Helen Cossitt Juilliard and the Floating Hospital

Print More

Scenes of the Floating Hospital, which offered revolutionary care for sick children and their mothers. Submitted photos

Frederick and Catherine Cossitt had four children. The oldest was Helen Marcellus Cossitt who married Augustus D. Juilliard in 1877. Augustus, like Frederick, was a self-made men who made immense wealth in the dry goods business as well as banking and insurance. By 1895 Augustus was one of New York City’s most prominent and wealthy citizens.

In 1903 Helen and Augustus purchased the mansion at 11 West 57th St. in New York City from an estate for $215,000. In today’s dollars that would be more than $5,000,000. Since Helen and Augustus were living across the street from this new purchase, they decided to have their new purchase torn down and a new mansion built for them. 

The Julliards never had any children and in addition to extensive traveling, Helen was a well-known philanthropist. In fact, she was more well-known for her philanthropy than her lavish lifestyle. When she passed away in 1916, Helen left an estate worth $5 million from which charities and educational institutions benefited greatly. 

One cause that captured Helen’s heart was the poor and underprivileged children and their mothers in New York City. The life of the poor during the late 19th and early 20th centuries was truly deplorable. The streets and tenements were dirty, rat infested and exceptionally unhealthy places to live. A million horses, burning coal, and crowded conditions created a lung-damaging stew that doubled as air. For children already stressed by malnutrition and a lack of child labor laws, sea air was one of the few remedies available to combat widespread juvenile asthma.

The Floating Hospital traced its origins to 1866 with rented barges to its first hospital ship in 1872. Despite her wealth, for years Helen managed the Lincoln Hospital and Home and around 1895 gave the St. John’s Guild its first hospital boat, the Helen C. Juilliard. 

The primary role of healthcare was relief, through the distribution of milk and the assurance of a monthly bath, both of which were luxuries unavailable to most poor families in the post-Civil War era. Opium, laudanum, and spirits were widely used as remedies. Beer and bread were the basics of many children’s diets. By taking these child laborers and their moms out onto the sea for a day, the hospital provided a respite, albeit brief, from the miseries of daily life.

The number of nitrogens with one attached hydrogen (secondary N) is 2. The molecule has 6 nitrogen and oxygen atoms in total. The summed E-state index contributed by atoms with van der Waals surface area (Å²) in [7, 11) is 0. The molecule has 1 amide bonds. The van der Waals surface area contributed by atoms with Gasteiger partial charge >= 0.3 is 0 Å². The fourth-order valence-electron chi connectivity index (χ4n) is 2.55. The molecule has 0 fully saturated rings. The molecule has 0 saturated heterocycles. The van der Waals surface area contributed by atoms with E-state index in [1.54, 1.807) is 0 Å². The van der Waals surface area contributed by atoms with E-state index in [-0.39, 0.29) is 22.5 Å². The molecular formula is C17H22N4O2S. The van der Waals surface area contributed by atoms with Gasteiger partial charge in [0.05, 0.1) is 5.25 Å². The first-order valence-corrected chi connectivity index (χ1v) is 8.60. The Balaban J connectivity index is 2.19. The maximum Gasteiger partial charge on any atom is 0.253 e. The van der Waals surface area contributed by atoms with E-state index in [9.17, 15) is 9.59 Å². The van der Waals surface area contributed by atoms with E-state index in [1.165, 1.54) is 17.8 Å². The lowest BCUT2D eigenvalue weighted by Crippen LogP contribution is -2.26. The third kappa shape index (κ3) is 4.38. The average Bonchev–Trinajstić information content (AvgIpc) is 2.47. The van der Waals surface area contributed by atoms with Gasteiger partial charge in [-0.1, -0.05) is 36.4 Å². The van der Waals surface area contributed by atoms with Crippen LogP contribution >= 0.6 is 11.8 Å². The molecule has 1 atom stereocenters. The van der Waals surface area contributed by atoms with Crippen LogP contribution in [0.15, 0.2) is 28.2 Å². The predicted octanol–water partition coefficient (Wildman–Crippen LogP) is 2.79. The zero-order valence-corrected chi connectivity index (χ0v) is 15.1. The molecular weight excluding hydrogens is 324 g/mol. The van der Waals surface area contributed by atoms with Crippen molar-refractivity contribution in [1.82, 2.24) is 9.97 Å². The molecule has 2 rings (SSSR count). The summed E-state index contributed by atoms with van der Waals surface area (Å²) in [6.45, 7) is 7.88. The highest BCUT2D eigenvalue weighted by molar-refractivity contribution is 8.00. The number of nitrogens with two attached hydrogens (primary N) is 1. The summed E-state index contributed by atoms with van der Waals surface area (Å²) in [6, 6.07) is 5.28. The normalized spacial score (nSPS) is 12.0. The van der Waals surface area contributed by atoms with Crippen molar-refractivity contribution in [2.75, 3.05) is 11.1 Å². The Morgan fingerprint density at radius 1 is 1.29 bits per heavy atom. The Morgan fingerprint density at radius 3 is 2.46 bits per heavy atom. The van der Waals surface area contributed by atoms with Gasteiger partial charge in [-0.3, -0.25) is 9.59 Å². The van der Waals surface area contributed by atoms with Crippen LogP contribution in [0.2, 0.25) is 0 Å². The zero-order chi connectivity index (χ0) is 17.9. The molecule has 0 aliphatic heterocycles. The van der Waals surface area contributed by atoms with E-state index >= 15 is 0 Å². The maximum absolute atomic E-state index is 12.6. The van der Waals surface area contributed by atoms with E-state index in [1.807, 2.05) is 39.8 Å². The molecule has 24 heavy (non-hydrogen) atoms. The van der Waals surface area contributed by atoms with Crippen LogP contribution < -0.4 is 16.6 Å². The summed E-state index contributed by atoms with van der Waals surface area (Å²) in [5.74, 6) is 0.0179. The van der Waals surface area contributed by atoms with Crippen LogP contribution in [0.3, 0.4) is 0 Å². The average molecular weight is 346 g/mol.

The ship began its voyages at a time when pediatrics was still an emerging branch of medicine. Before the mid-nineteenth century, there were no pediatricians, no children’s hospitals, and very few parents brought their ailing children to physicians. Instead, family members, midwives, and community healers nursed sick youngsters.

The Floating Hospital was a revolutionary concept in the late 1800s, turning the routine occurrence of quarantine barges into a health excursion that combined medical care, healthy eating, and entertainment into one experience. Aboard the Floating Hospital, patients and visitors enjoyed puppet shows, dancing, sing-a-longs, art classes, games, celebrity appearances and movies. They snacked and lunched as they spied breathtaking views of sea and city. No wonder it was nicknamed the Happiest Place on Earth. In the wake of the success of the first Floating Hospital, the first Helen C. Juilliard ship launched on May 4, 1899.

The first land-based pediatric hospital was the Seaside Hospital of Staten Island that tied together sea excursions and a facility for longer-term care and infant deliveries. Improvements in living conditions in the early days of the twentieth century were tempered with better diagnosed maladies, and an understanding of the importance of hygiene, prevention and health education. Modern medicine had arrived, and The Floating Hospital took pride in being at the forefront of all these advances.

Helen’s health began failing in 1915 and on April 2, 1916, after a long illness, she died in the house on West 57th Street. Just before her death in 1916, another hospital boat (Helen C. Juilliard II) was launched in Wilmington, Delaware in 1915.

As you pass by the Frederick H. Cossitt library today, pause to think of the legacy of this amazing Granby family.